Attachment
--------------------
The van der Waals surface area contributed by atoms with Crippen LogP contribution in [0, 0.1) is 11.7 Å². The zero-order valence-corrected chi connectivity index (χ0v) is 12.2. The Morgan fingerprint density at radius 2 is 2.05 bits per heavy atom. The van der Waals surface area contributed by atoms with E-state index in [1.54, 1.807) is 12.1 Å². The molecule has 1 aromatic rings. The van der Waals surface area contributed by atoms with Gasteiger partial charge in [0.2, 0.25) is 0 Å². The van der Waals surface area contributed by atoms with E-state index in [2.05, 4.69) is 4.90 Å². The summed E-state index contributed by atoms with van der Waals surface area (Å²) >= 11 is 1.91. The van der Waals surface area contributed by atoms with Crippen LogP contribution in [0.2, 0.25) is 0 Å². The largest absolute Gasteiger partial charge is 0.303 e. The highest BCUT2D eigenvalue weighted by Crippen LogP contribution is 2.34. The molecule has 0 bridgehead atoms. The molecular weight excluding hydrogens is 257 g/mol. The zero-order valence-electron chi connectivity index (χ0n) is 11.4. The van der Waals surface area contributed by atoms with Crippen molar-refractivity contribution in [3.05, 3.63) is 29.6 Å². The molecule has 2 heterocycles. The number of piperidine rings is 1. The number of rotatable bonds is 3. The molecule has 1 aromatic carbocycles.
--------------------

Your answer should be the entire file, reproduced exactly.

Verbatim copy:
The van der Waals surface area contributed by atoms with Crippen LogP contribution in [0, 0.1) is 11.7 Å². The zero-order valence-corrected chi connectivity index (χ0v) is 12.2. The Morgan fingerprint density at radius 2 is 2.05 bits per heavy atom. The van der Waals surface area contributed by atoms with E-state index in [1.54, 1.807) is 12.1 Å². The molecule has 1 aromatic rings. The van der Waals surface area contributed by atoms with Gasteiger partial charge in [0.2, 0.25) is 0 Å². The van der Waals surface area contributed by atoms with E-state index in [2.05, 4.69) is 4.90 Å². The summed E-state index contributed by atoms with van der Waals surface area (Å²) >= 11 is 1.91. The van der Waals surface area contributed by atoms with Crippen LogP contribution in [0.2, 0.25) is 0 Å². The largest absolute Gasteiger partial charge is 0.303 e. The highest BCUT2D eigenvalue weighted by Crippen LogP contribution is 2.34. The molecule has 0 bridgehead atoms. The molecular weight excluding hydrogens is 257 g/mol. The zero-order valence-electron chi connectivity index (χ0n) is 11.4. The van der Waals surface area contributed by atoms with Crippen molar-refractivity contribution in [3.05, 3.63) is 29.6 Å². The molecule has 2 heterocycles. The number of piperidine rings is 1. The number of rotatable bonds is 3. The molecule has 1 aromatic carbocycles.